How awful is this weather?
I don’t think it felt so bad when we were only told there would be a storm tomorrow and to batten down the hatches. So we searched for some hatches and battened them down.
Now we are told many days in advance. The approaching tempest is shown advancing on the map, and has a cuddly name, Isha, pronounced Eesha.
I had a pet mouse once called Isha. It was supposed to be called Isabel but I was too young to pronounce that properly.
Even today, I’m not sure if I can pronounce Jocelyn correctly. It was due to shake us up around the time you read this and the next storms we can look forward to will be Kathleen, Lillian and Minnie.
Cute names all of them and they have been suggested by members of the public. Oh, this is my chance to say hello to Minnie Macritchie in North Tolsta.
Haven’t seen you in ages. Did you know that I had named an upcoming storm after you?
Thankfully the islands were not as badly hit as other places
Thankfully, Ishi didn’t clobber us on the islands as badly as in some other places.
Jocelyn sounds like a wicked one though. I think I will have to cancel my planned trip to Uist this week as I just cannot abide a rolling ferry whether that is in the Minch or in the apparently calmer waters of the Sound of Harris.
That too is depressing.
If I do not get to go to Uist, I will have no reason to get up in the morning. Isn’t that one of the signs of depression setting in? A tip then. Before you go to bed, if you’re feeling down, drink two pints of water. Then you’ll have a reason to get out of bed very early.
That story about the AI chatbot with the foul mouth cheered me up.
A haulage firm called DPD had set it up to deal with customers’ queries to cut staff costs.
The problem was that its artificial intelligence was more clever than they thought.
Asked to suggest better hauliers than DPD, it happily trotted out lists of competitors which it decided were better.
When asked to slag off the company, it was able to do that too and even resorted to using sweary words that are not suitable for persons of a nervous disposition.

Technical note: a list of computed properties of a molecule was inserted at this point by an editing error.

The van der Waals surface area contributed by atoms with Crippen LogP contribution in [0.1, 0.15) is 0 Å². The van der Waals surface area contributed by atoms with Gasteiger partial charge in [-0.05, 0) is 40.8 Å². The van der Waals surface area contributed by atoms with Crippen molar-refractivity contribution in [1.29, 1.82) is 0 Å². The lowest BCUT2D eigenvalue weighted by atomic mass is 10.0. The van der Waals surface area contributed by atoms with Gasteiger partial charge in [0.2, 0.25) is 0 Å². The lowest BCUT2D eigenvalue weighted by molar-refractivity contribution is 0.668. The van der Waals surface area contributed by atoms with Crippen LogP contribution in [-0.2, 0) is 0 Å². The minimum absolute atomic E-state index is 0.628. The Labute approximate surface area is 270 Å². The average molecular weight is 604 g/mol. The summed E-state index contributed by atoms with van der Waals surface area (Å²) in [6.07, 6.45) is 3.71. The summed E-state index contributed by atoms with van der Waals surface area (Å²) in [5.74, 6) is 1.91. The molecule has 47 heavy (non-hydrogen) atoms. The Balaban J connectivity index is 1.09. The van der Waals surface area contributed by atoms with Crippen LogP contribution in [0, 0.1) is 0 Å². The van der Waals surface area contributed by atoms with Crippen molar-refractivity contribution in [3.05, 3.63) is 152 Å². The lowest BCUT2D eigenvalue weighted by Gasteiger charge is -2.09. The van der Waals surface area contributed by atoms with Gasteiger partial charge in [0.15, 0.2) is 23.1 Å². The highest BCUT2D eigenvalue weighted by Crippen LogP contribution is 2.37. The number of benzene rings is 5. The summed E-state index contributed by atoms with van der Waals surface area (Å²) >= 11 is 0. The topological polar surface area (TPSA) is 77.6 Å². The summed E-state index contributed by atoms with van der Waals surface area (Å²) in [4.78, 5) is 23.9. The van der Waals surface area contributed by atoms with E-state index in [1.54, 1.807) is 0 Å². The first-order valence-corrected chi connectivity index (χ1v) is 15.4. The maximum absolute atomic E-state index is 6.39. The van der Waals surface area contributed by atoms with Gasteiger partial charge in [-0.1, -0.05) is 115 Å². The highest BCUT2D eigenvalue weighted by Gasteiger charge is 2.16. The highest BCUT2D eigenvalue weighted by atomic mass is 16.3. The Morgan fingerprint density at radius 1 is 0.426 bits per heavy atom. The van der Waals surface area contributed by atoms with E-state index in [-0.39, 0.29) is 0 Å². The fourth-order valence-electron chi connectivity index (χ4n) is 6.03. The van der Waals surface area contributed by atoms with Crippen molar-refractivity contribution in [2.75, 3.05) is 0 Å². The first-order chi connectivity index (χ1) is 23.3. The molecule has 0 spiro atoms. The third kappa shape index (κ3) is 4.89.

Management panicked when they heard what it was doing and promptly took it offline and replaced it with a human.
It wasn’t a tonic to learn the Westminster and Scottish governments still drag their feet helping wrongly-accused sub-postmasters.
They say they will do all they can but as the focus moves onto some other scandal, like deleting WhatsApp messages, they slip back into their old ways and do very little.
There was talk yesterday of payments to victims but there are other rumours they want to hear what precisely Fujitsu is going to admit to first.
It’s not a tonic hearing about government handling of whatsapps
Nor is it a tonic hearing how incompetent the Scottish Government civil servants were handling their WhatsApp messages during Covid.
The SNP has been in charge for a long time and yet they disposed of vital evidence, carefully, deliberately, and as a “pre-bed ritual”.
Now their pre-bed ritual is probably being on their knees asking for their jobs to be saved because they followed “guidelines”.
Who drew up these guidelines? They did. In consultation with? Security experts? Possibly not. Were these so-called guidelines verified as legally sound, pro-democratic and a proper security measure? Er …
They now bleat about how they made sure vital messages didn’t get into the wrong hands.
To safeguard the messages, all they had to do was make sure they used the phone lock password properly.
That’s all they had to remember. Yet they chose instead to remember to delete their messages every night. Does this mean they did not lock their phones during the day? If not, why not?
Scottish Government ministers drawing up so-called security policies on the fly, apparently without reference to anyone else, is similar to schoolchildren checking their own homework.
How utterly unintelligent and childish is that? Is this why Nicola Sturgeon headed for the exit? I’m depressed again.
It is also depressing when we do not study the messages we do get to make sure we understand the context.
I have heard of a young mother called Ann, from Laxdale near Stornoway, who got a WhatsApp message from someone just before Christmas.
It stated: “This is to let you know we have your child.”
Kidnappers. Ann became really distraught. She knew what to do because she had watched late-night movies.
She replied: “I understand. What are your demands?” The reply was: “Demands? This is the nursery. This is a reminder that we are closing soon.”
Iain Maciver is a former broadcaster and news reporter from the Outer Hebrides